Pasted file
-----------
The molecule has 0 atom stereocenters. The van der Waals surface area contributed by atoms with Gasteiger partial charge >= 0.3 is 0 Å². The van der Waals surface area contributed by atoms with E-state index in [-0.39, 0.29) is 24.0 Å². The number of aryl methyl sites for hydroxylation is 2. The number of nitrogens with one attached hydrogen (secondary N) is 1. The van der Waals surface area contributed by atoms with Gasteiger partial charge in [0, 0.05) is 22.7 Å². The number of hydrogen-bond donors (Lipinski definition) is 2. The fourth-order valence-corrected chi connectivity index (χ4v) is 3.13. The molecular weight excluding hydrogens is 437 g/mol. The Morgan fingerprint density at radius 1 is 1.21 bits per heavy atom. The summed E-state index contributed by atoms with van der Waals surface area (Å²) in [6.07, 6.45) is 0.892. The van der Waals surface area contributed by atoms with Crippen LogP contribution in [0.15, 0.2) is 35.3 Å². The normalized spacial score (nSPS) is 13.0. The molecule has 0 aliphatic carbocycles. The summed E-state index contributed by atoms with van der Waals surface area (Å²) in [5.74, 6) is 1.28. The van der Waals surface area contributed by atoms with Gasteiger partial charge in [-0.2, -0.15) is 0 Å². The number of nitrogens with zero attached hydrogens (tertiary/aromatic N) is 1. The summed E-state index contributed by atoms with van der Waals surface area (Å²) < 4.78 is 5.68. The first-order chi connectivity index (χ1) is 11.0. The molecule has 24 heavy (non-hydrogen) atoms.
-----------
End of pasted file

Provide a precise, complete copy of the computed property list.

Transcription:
The molecule has 0 atom stereocenters. The van der Waals surface area contributed by atoms with Gasteiger partial charge >= 0.3 is 0 Å². The van der Waals surface area contributed by atoms with E-state index in [-0.39, 0.29) is 24.0 Å². The number of aryl methyl sites for hydroxylation is 2. The number of nitrogens with one attached hydrogen (secondary N) is 1. The van der Waals surface area contributed by atoms with Gasteiger partial charge in [0, 0.05) is 22.7 Å². The number of hydrogen-bond donors (Lipinski definition) is 2. The fourth-order valence-corrected chi connectivity index (χ4v) is 3.13. The molecular weight excluding hydrogens is 437 g/mol. The Morgan fingerprint density at radius 1 is 1.21 bits per heavy atom. The summed E-state index contributed by atoms with van der Waals surface area (Å²) in [6.07, 6.45) is 0.892. The van der Waals surface area contributed by atoms with Crippen LogP contribution in [0.15, 0.2) is 35.3 Å². The normalized spacial score (nSPS) is 13.0. The molecule has 0 aliphatic carbocycles. The summed E-state index contributed by atoms with van der Waals surface area (Å²) in [5.74, 6) is 1.28. The van der Waals surface area contributed by atoms with Gasteiger partial charge in [-0.2, -0.15) is 0 Å². The number of nitrogens with zero attached hydrogens (tertiary/aromatic N) is 1. The summed E-state index contributed by atoms with van der Waals surface area (Å²) < 4.78 is 5.68. The first-order chi connectivity index (χ1) is 11.0. The molecule has 24 heavy (non-hydrogen) atoms.